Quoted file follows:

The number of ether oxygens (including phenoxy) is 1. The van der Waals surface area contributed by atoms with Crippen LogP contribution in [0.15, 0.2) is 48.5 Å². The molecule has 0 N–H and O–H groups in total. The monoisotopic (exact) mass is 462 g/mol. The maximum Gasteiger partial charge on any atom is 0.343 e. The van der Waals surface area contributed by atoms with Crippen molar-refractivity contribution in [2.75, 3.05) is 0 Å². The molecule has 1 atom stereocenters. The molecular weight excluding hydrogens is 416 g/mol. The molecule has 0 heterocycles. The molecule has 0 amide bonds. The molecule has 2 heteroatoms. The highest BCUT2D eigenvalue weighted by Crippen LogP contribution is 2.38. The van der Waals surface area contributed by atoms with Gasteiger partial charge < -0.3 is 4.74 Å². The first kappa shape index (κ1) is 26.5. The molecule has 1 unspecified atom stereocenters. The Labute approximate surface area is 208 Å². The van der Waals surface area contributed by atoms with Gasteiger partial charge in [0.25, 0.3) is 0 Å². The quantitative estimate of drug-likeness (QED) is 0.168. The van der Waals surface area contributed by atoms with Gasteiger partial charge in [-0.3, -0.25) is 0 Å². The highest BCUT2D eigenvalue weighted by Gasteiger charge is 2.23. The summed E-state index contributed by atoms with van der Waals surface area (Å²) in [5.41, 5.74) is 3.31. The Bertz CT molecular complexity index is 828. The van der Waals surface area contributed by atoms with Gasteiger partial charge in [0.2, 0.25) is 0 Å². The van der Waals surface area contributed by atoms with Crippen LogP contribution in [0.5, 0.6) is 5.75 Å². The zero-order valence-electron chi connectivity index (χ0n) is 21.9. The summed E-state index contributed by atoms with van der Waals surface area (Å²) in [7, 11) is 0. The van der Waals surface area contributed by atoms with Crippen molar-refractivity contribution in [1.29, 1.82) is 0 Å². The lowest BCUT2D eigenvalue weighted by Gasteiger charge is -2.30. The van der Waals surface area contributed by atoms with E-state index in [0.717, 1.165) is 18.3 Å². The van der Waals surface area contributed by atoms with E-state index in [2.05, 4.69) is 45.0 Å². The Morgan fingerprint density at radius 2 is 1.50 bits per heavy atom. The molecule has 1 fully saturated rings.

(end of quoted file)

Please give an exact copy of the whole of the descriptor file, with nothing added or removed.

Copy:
The number of ether oxygens (including phenoxy) is 1. The van der Waals surface area contributed by atoms with Crippen LogP contribution in [0.15, 0.2) is 48.5 Å². The molecule has 0 N–H and O–H groups in total. The monoisotopic (exact) mass is 462 g/mol. The maximum Gasteiger partial charge on any atom is 0.343 e. The van der Waals surface area contributed by atoms with Crippen molar-refractivity contribution in [2.75, 3.05) is 0 Å². The molecule has 1 atom stereocenters. The molecular weight excluding hydrogens is 416 g/mol. The molecule has 0 heterocycles. The molecule has 0 amide bonds. The molecule has 2 heteroatoms. The highest BCUT2D eigenvalue weighted by Crippen LogP contribution is 2.38. The van der Waals surface area contributed by atoms with Gasteiger partial charge < -0.3 is 4.74 Å². The first kappa shape index (κ1) is 26.5. The molecule has 1 unspecified atom stereocenters. The Labute approximate surface area is 208 Å². The van der Waals surface area contributed by atoms with Gasteiger partial charge in [0.25, 0.3) is 0 Å². The quantitative estimate of drug-likeness (QED) is 0.168. The van der Waals surface area contributed by atoms with Gasteiger partial charge in [-0.3, -0.25) is 0 Å². The highest BCUT2D eigenvalue weighted by Gasteiger charge is 2.23. The summed E-state index contributed by atoms with van der Waals surface area (Å²) in [5.41, 5.74) is 3.31. The Bertz CT molecular complexity index is 828. The van der Waals surface area contributed by atoms with Gasteiger partial charge in [0.2, 0.25) is 0 Å². The van der Waals surface area contributed by atoms with Crippen LogP contribution in [0.5, 0.6) is 5.75 Å². The zero-order valence-electron chi connectivity index (χ0n) is 21.9. The summed E-state index contributed by atoms with van der Waals surface area (Å²) in [7, 11) is 0. The van der Waals surface area contributed by atoms with Crippen molar-refractivity contribution in [1.29, 1.82) is 0 Å². The lowest BCUT2D eigenvalue weighted by Gasteiger charge is -2.30. The van der Waals surface area contributed by atoms with E-state index in [0.717, 1.165) is 18.3 Å². The van der Waals surface area contributed by atoms with E-state index in [2.05, 4.69) is 45.0 Å². The Morgan fingerprint density at radius 2 is 1.50 bits per heavy atom. The molecule has 1 fully saturated rings.